A rule like
defines transformations for any expressions x_ and y_. So, for example, if we use the rule from left to right on the expression a∘(b∘a) the “pattern variable” x_ will be taken to be a while y_ will be taken to be b∘a, and the result of applying the rule will be ((b∘a)∘a)∘(b∘a).
But consider instead the case where our rule is:
Applying this rule (from left to right) to a∘(b∘a) we’ll now get ((b∘a)∘a)∘z_. And applying the rule to a∘b we’ll get (b∘a)∘z_. But what should we make of those z_’s? And in particular, are they “the same”, or not?
A pattern variable like z_ can stand for any expression. But do two different z_’s have to stand for the same expression? In a rule like z_∘z_ ... we’re assuming that, yes, the two z_’s always stand for the same expression. But if the z_’s appear in different rules it’s a different story. Because in that case we’re dealing with two separate and unconnected z_’s—that can stand for completely different expressions.
To begin seeing how this works, let’s start with a very simple example. Consider the (for now, one-way) rule
where a is the literal symbol a, and x_ is a pattern variable. Applying this to a∘a we might think we could just write the result as:
Then if we apply the rule again both branches will give the same expression x_∘x_, so there’ll be a merge in the multiway graph:
But is this really correct? Well, no. Because really those should be two different x_’s, that could stand for two different expressions. So how can we indicate this? One approach is just to give every “generated” x_ a new name:
But this result isn’t really correct either. Because if we look at the second step we see the two expressions x1_∘x3_ and x2_∘x4_. But what’s really the difference between these? The names xi are arbitrary; the only constraint is that within any given expression they have to be different. But between expressions there’s no such constraint. And in fact x1_∘x3_ and x2_∘x4_ both represent exactly the same class of expressions: any expression of the form u_∘v_.
So in fact it’s not correct that there are two separate branches of the multiway system producing two separate expressions. Because those two branches produce equivalent expressions, which means they can be merged. And turning both equivalent expressions into the same canonical form we get:
It’s important to notice that this isn’t the same result as what we got when we assumed that every x_ was the same. Because then our final result was the expression x_∘x_ which can match a∘a but not a∘b—whereas now the final result is u_∘v_ which can match both a∘a and a∘b.
This may seem like a subtle issue. But it’s critically important in practice. Not least because generated variables are in effect what make up all “truly new stuff” that can be produced. With a rule like x_∘y_(y_∘x_)∘y_ one’s essentially just taking whatever one started with, and successively rearranging the pieces of it. But with a rule like x_∘y_(y_∘x_)∘z_ there’s something “truly new” generated every time z_ appears.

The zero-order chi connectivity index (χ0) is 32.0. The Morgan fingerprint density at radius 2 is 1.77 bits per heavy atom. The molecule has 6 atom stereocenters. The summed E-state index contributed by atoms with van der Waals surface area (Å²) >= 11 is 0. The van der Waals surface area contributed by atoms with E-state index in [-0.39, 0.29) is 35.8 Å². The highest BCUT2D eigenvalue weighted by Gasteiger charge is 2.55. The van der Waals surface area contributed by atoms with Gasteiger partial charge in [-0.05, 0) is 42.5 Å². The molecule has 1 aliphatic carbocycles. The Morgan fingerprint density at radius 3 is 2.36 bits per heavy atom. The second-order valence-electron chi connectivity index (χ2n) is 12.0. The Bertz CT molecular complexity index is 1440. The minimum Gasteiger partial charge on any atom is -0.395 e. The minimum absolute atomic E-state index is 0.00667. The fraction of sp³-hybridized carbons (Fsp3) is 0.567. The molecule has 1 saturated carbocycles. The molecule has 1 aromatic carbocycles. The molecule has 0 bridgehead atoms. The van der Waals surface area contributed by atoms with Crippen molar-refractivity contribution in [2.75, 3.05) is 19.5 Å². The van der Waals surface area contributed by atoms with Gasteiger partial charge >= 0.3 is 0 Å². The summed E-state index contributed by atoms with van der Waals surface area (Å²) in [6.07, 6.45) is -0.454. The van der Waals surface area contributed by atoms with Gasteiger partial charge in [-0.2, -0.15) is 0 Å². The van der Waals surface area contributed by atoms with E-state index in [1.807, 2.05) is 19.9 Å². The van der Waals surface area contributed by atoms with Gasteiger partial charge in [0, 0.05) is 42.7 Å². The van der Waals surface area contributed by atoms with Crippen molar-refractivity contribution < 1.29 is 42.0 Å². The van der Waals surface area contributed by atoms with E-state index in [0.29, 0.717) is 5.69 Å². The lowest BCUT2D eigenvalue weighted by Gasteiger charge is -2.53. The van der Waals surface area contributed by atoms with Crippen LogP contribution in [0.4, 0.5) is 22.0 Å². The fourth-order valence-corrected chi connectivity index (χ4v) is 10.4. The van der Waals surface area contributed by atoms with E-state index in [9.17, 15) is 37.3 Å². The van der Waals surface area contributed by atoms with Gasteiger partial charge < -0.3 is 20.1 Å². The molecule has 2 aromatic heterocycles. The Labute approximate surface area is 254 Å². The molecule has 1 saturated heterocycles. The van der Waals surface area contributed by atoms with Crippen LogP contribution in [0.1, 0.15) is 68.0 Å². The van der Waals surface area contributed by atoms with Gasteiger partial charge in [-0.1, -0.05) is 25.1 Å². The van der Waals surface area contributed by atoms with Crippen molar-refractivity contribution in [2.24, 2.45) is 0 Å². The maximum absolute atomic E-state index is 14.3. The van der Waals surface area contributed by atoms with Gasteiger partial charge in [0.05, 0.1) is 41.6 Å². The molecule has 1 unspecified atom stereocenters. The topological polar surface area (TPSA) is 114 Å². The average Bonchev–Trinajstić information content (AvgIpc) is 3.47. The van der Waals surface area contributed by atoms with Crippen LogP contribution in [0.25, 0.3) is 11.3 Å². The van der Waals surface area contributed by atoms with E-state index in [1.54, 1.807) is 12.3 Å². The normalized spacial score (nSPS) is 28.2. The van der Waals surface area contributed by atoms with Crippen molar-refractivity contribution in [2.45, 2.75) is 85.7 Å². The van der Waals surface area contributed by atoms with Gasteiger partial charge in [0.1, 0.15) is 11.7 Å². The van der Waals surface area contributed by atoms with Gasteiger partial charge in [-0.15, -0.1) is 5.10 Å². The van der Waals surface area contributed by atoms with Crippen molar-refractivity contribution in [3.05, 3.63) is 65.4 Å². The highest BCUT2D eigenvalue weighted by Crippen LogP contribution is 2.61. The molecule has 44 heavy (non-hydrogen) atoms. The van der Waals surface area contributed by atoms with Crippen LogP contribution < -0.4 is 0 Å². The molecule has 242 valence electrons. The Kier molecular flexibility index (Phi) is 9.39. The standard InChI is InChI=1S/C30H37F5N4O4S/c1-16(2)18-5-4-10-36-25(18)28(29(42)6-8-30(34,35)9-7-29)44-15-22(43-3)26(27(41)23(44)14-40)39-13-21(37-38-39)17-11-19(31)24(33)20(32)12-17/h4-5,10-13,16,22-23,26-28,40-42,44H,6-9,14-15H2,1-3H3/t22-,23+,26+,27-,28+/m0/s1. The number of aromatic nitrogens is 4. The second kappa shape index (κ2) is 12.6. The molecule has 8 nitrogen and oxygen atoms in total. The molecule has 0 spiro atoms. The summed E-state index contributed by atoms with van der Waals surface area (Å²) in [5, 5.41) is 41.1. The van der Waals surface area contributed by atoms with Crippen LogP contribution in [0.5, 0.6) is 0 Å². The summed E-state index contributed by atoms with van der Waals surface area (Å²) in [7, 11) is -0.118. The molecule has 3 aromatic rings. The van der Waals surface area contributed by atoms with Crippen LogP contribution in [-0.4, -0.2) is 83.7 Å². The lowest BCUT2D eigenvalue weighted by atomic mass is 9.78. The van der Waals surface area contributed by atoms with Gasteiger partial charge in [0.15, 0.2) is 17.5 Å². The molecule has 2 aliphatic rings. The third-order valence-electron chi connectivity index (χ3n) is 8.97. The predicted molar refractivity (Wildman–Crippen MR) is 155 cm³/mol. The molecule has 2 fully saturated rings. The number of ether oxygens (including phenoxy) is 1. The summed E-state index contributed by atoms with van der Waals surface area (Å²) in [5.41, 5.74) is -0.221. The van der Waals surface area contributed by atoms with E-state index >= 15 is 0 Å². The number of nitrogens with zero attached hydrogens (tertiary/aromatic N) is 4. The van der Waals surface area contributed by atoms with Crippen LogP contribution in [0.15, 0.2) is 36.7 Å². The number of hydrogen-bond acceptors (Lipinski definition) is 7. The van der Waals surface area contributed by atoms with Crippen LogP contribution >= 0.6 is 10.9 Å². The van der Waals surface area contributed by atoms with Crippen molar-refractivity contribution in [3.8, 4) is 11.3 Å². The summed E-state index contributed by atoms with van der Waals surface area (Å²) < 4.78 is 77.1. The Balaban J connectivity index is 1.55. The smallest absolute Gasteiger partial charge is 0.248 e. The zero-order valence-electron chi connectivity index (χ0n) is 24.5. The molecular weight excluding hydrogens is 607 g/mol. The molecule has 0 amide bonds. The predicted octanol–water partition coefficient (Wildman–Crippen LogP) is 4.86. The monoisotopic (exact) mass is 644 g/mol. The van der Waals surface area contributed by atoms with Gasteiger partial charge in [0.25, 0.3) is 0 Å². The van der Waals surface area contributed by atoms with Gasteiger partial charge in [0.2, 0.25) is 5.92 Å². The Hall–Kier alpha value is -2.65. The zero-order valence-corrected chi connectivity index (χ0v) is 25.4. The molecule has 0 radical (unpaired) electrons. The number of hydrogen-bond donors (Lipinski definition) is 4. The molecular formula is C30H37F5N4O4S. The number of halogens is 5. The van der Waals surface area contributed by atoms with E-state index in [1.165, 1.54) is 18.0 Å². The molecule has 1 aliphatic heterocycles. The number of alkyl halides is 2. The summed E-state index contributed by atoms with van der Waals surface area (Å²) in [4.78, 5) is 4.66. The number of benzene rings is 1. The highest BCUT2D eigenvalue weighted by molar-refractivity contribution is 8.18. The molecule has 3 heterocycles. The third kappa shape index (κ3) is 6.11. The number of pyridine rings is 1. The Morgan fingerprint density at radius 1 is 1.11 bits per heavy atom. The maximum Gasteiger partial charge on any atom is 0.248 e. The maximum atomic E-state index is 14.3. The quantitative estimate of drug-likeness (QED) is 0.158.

By the way, the basic issue of “generated variables” isn’t something specific to the particular symbolic expression setup we’ve been using here. For example, there’s a direct analog of it in the hypergraph rewriting systems that appear in our Physics Project. But in that case there’s a particularly clear interpretation: the analog of “generated variables” are new “atoms of space” produced by the application of rules. And far from being some kind of footnote, these “generated atoms of space” are what make up everything we have in our universe today.
The issue of generated variables—and especially their naming—is the bane of all sorts of formalism for mathematical logic and programming languages. As we’ll see later, it’s perfectly possible to “go to a lower level” and set things up with no names at all, for example using combinators. But without names, things tend to seem quite alien to us humans—and certainly if we want to understand the correspondence with standard presentations of mathematics it’s pretty necessary to have names. So at least for now we’ll keep names, and handle the issue of generated variables by uniquifying their names, and canonicalizing every time we have a complete expression.
Let’s look at another example to see the importance of how we handle generated variables. Consider the rule:
If we start with a∘a and do no uniquification, we’ll get:
With uniquification, but not canonicalization, we’ll get a pure tree:
But with canonicalization this is reduced to:
A confusing feature of this particular example is that this same result would have been obtained just by canonicalizing the original “assume-all-x_’s-are-the-same” case.
But things don’t always work this way. Consider the rather trivial rule
starting from a∘x_. If we don’t do uniquification, and don’t do canonicalization, we get:
If we do uniquification (but not canonicalization), we get a pure tree:
But if we now canonicalize this, we get:
And this is now not the same as what we would get by canonicalizing, without uniquifying: